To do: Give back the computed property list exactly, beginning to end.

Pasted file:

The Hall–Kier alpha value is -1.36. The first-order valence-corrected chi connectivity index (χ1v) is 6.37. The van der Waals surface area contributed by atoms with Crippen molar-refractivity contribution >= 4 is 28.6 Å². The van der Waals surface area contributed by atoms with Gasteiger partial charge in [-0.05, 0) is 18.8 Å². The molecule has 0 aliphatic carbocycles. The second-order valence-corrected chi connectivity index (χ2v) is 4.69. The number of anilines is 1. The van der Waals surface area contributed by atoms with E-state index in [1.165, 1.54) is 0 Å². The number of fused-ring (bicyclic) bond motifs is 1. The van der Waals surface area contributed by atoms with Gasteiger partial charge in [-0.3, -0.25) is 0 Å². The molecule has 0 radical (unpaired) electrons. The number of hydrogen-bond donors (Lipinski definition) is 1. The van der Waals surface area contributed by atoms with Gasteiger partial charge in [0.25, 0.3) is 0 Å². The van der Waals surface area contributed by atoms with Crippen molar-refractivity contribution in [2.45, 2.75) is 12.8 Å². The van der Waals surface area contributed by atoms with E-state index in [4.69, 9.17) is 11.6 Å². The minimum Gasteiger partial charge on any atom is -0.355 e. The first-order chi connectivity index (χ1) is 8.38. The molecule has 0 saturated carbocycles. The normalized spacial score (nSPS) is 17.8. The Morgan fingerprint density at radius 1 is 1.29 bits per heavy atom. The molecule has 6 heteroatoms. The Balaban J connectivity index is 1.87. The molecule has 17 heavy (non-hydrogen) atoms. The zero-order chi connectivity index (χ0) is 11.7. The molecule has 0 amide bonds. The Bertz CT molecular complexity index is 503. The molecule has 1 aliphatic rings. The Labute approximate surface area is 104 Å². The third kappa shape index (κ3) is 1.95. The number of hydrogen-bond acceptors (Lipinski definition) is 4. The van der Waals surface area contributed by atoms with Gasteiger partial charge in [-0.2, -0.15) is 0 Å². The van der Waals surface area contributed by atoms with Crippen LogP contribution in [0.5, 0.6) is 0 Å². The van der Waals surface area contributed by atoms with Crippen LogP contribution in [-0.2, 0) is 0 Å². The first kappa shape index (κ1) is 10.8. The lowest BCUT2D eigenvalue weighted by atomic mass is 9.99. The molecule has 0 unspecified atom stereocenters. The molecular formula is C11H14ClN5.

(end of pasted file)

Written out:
The Hall–Kier alpha value is -1.36. The first-order valence-corrected chi connectivity index (χ1v) is 6.37. The van der Waals surface area contributed by atoms with Crippen molar-refractivity contribution >= 4 is 28.6 Å². The van der Waals surface area contributed by atoms with Gasteiger partial charge in [-0.05, 0) is 18.8 Å². The molecule has 0 aliphatic carbocycles. The second-order valence-corrected chi connectivity index (χ2v) is 4.69. The number of anilines is 1. The van der Waals surface area contributed by atoms with E-state index in [1.165, 1.54) is 0 Å². The number of fused-ring (bicyclic) bond motifs is 1. The van der Waals surface area contributed by atoms with Gasteiger partial charge in [-0.3, -0.25) is 0 Å². The molecule has 0 radical (unpaired) electrons. The number of hydrogen-bond donors (Lipinski definition) is 1. The van der Waals surface area contributed by atoms with Gasteiger partial charge in [0.25, 0.3) is 0 Å². The van der Waals surface area contributed by atoms with Crippen molar-refractivity contribution in [2.45, 2.75) is 12.8 Å². The van der Waals surface area contributed by atoms with E-state index in [4.69, 9.17) is 11.6 Å². The minimum Gasteiger partial charge on any atom is -0.355 e. The first-order chi connectivity index (χ1) is 8.38. The molecule has 0 saturated carbocycles. The normalized spacial score (nSPS) is 17.8. The Morgan fingerprint density at radius 1 is 1.29 bits per heavy atom. The molecule has 6 heteroatoms. The Balaban J connectivity index is 1.87. The molecule has 17 heavy (non-hydrogen) atoms. The zero-order chi connectivity index (χ0) is 11.7. The molecule has 0 amide bonds. The Bertz CT molecular complexity index is 503. The molecule has 1 aliphatic rings. The Labute approximate surface area is 104 Å². The third kappa shape index (κ3) is 1.95. The number of hydrogen-bond acceptors (Lipinski definition) is 4. The van der Waals surface area contributed by atoms with Gasteiger partial charge in [-0.2, -0.15) is 0 Å². The van der Waals surface area contributed by atoms with Crippen LogP contribution in [0.5, 0.6) is 0 Å². The van der Waals surface area contributed by atoms with Crippen LogP contribution in [-0.2, 0) is 0 Å². The first kappa shape index (κ1) is 10.8. The lowest BCUT2D eigenvalue weighted by atomic mass is 9.99. The molecule has 0 unspecified atom stereocenters. The molecular formula is C11H14ClN5.